Periodic functions are functions that repeat its values over and over, after some definite period or cycle on a specific period. This can be expressed mathematically that A function f is said to be periodic if there exists a real T>0 such that f (x+T) = f(x) for all x.
The fundamental period of a function is the length of a smallest continuous portion of the domain over which the function completes a cycle. That is, it's the smallest length of domain that if you took the function over that length and made an infinite number of copies of it, and laid them end to end, you would have the original function.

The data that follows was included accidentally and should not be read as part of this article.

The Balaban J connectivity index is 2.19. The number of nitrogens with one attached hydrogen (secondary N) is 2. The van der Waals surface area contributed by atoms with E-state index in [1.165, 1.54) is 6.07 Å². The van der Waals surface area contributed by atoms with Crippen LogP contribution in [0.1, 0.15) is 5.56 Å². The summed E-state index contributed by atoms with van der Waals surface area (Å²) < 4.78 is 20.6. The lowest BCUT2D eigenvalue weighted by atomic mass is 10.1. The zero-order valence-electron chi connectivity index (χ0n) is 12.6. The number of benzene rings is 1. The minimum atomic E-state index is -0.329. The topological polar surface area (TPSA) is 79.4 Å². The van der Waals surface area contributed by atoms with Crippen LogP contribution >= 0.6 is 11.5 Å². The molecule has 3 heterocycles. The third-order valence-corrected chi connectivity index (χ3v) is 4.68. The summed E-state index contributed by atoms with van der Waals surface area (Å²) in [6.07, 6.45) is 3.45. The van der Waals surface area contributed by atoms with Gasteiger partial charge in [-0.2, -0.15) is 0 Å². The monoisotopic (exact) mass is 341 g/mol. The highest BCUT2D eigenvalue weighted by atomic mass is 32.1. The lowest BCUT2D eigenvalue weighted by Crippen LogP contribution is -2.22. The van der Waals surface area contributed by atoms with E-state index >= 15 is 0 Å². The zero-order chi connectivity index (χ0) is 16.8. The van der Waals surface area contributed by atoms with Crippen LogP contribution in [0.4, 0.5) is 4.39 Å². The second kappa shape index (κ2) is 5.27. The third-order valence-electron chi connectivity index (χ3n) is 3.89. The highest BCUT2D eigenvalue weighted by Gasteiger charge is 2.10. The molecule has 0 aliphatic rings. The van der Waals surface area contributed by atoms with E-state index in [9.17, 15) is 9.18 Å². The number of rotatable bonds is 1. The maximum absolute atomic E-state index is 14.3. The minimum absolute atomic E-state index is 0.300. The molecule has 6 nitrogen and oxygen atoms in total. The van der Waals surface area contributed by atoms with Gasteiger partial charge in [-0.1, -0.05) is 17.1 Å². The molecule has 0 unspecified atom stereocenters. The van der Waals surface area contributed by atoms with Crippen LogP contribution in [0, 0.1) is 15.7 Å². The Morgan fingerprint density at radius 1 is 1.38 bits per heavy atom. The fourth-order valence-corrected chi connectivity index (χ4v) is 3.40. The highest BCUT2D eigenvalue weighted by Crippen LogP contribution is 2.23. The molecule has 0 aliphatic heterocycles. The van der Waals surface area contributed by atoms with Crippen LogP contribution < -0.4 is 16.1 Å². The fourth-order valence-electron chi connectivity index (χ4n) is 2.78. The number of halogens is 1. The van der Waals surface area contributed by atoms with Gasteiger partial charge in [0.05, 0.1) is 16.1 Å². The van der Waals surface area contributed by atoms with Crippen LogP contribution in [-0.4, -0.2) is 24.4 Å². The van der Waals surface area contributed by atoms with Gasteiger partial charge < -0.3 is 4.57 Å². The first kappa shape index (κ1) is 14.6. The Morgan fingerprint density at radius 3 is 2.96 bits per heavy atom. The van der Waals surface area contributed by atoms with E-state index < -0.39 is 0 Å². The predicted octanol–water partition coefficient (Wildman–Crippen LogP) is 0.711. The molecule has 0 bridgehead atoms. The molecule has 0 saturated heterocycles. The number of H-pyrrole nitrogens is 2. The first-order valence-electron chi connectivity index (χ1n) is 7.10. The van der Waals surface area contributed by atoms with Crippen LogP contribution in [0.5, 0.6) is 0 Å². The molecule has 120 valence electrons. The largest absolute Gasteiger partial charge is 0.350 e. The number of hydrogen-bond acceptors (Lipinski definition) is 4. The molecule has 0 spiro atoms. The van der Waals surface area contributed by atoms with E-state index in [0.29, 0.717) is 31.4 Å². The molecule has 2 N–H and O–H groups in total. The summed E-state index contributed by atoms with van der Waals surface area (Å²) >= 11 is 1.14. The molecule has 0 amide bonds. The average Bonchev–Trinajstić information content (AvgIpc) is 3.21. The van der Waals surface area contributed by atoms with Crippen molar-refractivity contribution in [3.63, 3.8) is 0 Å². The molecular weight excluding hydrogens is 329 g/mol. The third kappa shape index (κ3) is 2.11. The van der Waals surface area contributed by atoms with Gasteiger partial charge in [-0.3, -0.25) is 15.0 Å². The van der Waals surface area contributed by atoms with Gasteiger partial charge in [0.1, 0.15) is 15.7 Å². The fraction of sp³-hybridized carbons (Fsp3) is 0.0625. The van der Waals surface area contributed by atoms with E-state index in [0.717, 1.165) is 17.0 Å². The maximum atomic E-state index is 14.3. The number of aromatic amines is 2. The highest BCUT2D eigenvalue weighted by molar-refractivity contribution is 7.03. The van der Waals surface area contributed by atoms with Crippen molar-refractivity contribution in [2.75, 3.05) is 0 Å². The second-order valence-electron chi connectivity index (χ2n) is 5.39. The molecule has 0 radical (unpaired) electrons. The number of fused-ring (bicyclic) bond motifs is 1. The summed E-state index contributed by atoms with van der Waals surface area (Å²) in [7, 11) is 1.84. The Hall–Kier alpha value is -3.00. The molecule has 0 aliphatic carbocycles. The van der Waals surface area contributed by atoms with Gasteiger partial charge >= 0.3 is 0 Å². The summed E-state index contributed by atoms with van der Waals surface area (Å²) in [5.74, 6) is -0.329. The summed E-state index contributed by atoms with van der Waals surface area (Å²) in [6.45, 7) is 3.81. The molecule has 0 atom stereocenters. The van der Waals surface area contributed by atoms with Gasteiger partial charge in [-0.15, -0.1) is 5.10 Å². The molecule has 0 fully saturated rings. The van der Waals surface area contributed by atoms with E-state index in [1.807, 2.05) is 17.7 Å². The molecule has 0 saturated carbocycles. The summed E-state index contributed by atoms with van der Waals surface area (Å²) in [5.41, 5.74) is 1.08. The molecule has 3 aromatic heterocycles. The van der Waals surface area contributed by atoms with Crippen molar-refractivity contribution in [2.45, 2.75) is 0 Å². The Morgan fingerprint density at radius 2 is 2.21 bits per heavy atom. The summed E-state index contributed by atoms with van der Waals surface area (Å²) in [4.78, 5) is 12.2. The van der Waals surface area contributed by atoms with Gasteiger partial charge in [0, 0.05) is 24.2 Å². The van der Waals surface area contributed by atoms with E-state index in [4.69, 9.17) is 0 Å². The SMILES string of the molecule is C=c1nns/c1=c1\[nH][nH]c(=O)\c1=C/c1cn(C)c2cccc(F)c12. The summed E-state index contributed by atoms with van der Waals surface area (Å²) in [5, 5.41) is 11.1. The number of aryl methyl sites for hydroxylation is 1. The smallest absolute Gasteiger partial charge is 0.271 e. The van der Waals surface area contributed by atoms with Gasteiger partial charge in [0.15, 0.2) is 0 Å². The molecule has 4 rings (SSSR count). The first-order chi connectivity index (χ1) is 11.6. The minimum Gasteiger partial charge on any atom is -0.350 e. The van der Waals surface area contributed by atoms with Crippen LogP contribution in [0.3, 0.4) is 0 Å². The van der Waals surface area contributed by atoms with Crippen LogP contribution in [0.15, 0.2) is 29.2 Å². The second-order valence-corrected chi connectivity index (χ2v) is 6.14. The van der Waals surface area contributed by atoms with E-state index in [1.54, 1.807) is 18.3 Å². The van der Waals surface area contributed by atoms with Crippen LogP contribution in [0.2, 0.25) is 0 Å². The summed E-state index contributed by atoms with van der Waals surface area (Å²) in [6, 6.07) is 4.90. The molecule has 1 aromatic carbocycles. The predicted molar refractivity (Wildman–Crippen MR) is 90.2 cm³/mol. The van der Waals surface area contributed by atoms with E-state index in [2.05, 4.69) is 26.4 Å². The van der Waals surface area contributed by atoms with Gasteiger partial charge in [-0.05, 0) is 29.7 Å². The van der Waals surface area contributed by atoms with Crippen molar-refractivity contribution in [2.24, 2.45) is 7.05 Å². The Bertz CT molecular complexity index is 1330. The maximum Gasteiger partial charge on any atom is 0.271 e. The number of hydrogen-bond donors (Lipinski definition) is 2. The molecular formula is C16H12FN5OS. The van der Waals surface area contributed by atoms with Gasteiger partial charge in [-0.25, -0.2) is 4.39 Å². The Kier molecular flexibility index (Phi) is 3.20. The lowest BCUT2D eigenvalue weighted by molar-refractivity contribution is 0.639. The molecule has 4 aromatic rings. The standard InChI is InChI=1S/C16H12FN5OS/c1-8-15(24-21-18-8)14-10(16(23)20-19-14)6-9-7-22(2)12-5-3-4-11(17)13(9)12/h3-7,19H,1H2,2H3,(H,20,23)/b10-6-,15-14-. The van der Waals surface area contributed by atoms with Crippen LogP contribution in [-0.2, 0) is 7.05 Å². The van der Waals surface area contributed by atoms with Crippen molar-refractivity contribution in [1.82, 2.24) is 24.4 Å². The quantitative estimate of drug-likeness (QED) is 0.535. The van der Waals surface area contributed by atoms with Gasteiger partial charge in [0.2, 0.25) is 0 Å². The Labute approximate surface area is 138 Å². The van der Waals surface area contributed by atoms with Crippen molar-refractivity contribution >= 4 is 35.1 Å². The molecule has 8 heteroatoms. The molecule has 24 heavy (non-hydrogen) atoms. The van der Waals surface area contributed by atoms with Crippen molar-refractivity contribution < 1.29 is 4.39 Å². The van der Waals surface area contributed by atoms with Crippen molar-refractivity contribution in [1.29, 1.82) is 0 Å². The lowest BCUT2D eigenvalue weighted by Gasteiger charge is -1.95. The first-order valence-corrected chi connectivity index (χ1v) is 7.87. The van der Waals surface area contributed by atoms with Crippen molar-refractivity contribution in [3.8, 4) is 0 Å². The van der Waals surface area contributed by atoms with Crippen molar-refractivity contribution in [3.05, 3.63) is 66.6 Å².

If a function is periodic, then the smallest t>0 ,if it exists such that f (x+t) = f(x) for all x, is called the fundamental period of the function.
The trigonometric functions sine and cosine are common periodic functions, with period 2π.
ie. sin (x+2π)= sin x , cos(x+2π)=cos x
But tan and cot remain unchanged when x is increased by pi.
ie. tan(x+π)=tan x, cot(x+π)= cot x
So, they are periodic functions with period π .
An aperiodic function (nonperiodic function) is one that has no such period
Labels: Algebra, Calculus, Definitions, Functions
1 Comment:

 ajay saini said...
11/23/2006hi, good article...